Sialidosis Type I without a Cherry Red Spot— Is There a Genetic Basis?

Article information

JMD. 2021;14(1):65-69
Publication date (electronic) : 2020 October 31
doi : https://doi.org/10.14802/jmd.20083
1Department of Neurology, National Institute of Mental Health and Neurosciences, Karnataka, India
2Department of Clinical Neurosciences, National Institute of Mental Health and Neurosciences, Karnataka, India
Corresponding author: Pramod Kumar Pal, MD, DNB, DM, FRCP Department of Neurology, National Institute of Mental Health and Neurosciences (NIMHANS), Hosur Road, Bengaluru-560029, Karnataka, India / Tel: +91-80-26995147 / Fax: +91-80-26564830 / E-mail: palpramod@hotmail.com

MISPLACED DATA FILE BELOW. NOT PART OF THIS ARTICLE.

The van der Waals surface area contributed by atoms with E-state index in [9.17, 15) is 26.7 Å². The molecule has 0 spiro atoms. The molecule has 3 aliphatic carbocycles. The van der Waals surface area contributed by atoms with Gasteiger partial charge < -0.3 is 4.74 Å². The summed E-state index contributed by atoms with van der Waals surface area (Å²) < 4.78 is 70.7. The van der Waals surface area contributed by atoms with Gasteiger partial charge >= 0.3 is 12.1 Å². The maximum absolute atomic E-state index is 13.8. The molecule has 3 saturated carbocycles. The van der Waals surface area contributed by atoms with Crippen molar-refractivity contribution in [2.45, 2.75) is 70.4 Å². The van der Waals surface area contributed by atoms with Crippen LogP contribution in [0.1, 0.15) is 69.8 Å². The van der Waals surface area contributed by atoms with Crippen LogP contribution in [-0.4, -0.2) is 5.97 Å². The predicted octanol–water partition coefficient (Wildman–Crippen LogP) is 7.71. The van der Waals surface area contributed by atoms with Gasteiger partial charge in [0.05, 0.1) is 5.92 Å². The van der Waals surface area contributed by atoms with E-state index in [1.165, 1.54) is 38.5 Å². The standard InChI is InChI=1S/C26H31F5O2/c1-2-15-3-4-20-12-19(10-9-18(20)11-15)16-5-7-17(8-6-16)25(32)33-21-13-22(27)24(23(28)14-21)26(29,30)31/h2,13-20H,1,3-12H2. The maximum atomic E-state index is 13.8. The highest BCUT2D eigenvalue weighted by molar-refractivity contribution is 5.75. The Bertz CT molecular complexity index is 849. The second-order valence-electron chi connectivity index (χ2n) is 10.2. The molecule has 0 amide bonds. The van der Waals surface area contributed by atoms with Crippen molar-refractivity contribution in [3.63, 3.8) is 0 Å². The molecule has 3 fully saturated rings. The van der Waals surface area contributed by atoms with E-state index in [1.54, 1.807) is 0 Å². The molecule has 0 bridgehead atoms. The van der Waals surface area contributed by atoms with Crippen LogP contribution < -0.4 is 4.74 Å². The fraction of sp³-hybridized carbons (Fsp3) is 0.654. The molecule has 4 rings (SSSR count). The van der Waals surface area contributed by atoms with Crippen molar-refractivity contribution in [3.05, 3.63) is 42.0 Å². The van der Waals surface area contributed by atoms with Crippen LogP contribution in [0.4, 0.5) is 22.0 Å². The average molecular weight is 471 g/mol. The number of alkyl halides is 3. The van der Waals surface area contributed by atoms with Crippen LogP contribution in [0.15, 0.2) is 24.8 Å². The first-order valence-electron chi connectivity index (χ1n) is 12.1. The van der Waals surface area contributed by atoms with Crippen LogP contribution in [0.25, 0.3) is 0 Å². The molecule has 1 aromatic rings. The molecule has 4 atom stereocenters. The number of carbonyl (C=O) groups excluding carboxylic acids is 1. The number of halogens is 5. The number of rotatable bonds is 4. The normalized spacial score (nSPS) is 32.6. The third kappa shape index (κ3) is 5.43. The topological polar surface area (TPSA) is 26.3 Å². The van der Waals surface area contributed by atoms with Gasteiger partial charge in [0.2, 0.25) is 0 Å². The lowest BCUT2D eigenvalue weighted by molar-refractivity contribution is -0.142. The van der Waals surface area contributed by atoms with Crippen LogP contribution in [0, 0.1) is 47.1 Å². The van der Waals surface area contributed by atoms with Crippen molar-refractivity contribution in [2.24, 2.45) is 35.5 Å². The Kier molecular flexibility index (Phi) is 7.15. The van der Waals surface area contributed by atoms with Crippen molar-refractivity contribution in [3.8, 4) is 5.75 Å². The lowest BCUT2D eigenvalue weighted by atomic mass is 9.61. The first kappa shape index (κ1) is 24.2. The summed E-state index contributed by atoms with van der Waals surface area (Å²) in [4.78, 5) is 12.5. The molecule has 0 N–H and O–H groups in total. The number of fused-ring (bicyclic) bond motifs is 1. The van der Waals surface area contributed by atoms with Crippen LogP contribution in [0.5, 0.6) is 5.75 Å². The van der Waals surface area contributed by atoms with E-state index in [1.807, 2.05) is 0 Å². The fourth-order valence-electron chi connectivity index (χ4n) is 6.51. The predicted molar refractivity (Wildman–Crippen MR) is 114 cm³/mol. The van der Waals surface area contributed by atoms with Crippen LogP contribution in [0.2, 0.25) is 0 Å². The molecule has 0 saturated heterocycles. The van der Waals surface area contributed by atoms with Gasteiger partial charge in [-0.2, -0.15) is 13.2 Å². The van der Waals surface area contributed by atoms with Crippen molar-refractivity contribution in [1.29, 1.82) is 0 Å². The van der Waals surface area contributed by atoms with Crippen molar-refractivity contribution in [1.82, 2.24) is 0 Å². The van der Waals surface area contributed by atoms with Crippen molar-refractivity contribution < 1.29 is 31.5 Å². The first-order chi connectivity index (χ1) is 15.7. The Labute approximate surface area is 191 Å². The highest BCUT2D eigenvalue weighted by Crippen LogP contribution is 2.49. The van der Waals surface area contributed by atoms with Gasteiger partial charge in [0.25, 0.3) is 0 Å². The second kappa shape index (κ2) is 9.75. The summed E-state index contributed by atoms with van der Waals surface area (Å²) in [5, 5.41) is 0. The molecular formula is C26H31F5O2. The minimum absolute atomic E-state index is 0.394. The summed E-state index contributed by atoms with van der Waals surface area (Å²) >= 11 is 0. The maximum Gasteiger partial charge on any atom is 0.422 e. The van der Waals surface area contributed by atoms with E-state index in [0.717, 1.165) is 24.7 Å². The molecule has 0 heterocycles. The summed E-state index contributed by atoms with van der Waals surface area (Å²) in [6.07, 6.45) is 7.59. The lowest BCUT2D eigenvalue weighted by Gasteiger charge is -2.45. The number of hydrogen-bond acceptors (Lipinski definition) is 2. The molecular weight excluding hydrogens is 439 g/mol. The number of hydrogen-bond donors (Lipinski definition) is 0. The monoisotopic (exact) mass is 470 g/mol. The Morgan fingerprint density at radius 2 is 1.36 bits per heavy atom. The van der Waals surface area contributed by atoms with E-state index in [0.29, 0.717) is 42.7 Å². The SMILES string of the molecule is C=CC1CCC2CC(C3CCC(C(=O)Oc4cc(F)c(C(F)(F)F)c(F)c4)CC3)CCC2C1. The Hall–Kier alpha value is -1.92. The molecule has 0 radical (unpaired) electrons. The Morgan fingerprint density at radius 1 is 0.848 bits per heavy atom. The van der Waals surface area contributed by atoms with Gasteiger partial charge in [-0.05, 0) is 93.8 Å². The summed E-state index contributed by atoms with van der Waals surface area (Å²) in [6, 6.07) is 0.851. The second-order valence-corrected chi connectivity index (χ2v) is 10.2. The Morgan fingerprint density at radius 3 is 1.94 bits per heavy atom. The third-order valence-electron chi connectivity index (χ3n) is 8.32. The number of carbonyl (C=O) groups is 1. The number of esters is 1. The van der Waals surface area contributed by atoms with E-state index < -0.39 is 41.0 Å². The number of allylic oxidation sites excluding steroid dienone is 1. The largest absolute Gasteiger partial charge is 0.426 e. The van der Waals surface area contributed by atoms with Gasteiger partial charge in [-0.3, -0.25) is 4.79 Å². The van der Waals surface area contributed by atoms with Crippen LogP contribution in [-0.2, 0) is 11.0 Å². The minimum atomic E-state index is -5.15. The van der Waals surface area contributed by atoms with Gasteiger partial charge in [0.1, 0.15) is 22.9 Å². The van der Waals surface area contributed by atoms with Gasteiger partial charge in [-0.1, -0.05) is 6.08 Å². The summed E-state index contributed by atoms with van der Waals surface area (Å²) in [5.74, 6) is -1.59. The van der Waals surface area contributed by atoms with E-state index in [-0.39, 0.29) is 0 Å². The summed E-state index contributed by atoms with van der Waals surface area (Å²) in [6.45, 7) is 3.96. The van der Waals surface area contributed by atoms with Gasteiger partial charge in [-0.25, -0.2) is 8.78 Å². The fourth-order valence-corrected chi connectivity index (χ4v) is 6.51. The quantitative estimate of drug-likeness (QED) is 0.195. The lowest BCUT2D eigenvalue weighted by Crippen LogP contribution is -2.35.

*

This authors contributed equally to this work.

Received 2020 July 14; Revised 2020 August 8; Accepted 2020 August 21.

Abstract

Sialidosis is an inborn error of metabolism due to a defect in the NEU1 gene and manifests as two phenotypes: mild type I and severe type II. The cherry red spot (CRS) is a characteristic feature in both types of sialidosis; reports of sialidosis without a CRS are rare. We report two cases of genetically confirmed sialidosis type I with a typical presentation of progressive cortical myoclonus and ataxia but without the CRS. A previously reported homozygous pathogenic variant p.Arg294Cys was detected in the first case, and a novel homozygous pathogenic variant p.Arg305Pro was detected in the second case. Additionally, we reviewed the literature describing cases with similar mutations to find a genetic basis for the absence of a CRS. Milder mutation of both alleles detected in both patients may be the reason for the absence of a CRS.